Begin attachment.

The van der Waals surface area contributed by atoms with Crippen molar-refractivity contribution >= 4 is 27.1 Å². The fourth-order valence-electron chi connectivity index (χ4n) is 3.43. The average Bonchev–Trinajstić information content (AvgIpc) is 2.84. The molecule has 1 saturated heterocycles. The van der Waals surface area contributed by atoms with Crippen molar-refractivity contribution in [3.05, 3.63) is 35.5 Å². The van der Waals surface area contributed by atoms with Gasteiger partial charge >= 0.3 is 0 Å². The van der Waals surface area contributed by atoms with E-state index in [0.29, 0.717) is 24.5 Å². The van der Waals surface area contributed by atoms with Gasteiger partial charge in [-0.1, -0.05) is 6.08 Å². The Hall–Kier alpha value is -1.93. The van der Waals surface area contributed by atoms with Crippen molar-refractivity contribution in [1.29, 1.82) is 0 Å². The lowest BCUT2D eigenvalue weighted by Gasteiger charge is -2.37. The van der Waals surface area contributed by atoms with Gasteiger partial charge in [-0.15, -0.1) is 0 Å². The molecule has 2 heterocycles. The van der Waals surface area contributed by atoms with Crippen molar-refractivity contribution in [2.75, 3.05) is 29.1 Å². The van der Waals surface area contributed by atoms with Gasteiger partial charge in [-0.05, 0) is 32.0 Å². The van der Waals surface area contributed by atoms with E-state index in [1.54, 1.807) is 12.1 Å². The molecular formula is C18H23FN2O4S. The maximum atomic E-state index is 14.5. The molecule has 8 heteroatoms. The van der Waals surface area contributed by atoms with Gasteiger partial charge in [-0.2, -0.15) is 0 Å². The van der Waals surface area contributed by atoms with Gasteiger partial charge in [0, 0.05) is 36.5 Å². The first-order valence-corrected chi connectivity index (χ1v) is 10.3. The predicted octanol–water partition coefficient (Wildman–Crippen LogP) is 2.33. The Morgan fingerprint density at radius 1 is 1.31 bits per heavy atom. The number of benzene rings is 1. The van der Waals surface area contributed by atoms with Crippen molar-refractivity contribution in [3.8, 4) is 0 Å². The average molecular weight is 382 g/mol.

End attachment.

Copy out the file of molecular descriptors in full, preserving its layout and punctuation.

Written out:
The van der Waals surface area contributed by atoms with Crippen molar-refractivity contribution >= 4 is 27.1 Å². The fourth-order valence-electron chi connectivity index (χ4n) is 3.43. The average Bonchev–Trinajstić information content (AvgIpc) is 2.84. The molecule has 1 saturated heterocycles. The van der Waals surface area contributed by atoms with Crippen molar-refractivity contribution in [3.05, 3.63) is 35.5 Å². The van der Waals surface area contributed by atoms with Gasteiger partial charge >= 0.3 is 0 Å². The van der Waals surface area contributed by atoms with E-state index in [0.29, 0.717) is 24.5 Å². The van der Waals surface area contributed by atoms with Gasteiger partial charge in [-0.1, -0.05) is 6.08 Å². The Hall–Kier alpha value is -1.93. The van der Waals surface area contributed by atoms with Crippen molar-refractivity contribution in [1.29, 1.82) is 0 Å². The lowest BCUT2D eigenvalue weighted by Gasteiger charge is -2.37. The van der Waals surface area contributed by atoms with Gasteiger partial charge in [-0.15, -0.1) is 0 Å². The molecule has 2 heterocycles. The van der Waals surface area contributed by atoms with Crippen molar-refractivity contribution in [2.75, 3.05) is 29.1 Å². The van der Waals surface area contributed by atoms with Gasteiger partial charge in [-0.05, 0) is 32.0 Å². The van der Waals surface area contributed by atoms with E-state index in [1.54, 1.807) is 12.1 Å². The molecular formula is C18H23FN2O4S. The maximum atomic E-state index is 14.5. The molecule has 8 heteroatoms. The van der Waals surface area contributed by atoms with Gasteiger partial charge in [-0.2, -0.15) is 0 Å². The van der Waals surface area contributed by atoms with Gasteiger partial charge in [0, 0.05) is 36.5 Å². The first-order valence-corrected chi connectivity index (χ1v) is 10.3. The predicted octanol–water partition coefficient (Wildman–Crippen LogP) is 2.33. The Morgan fingerprint density at radius 1 is 1.31 bits per heavy atom. The number of benzene rings is 1. The van der Waals surface area contributed by atoms with Crippen molar-refractivity contribution in [3.8, 4) is 0 Å². The average molecular weight is 382 g/mol.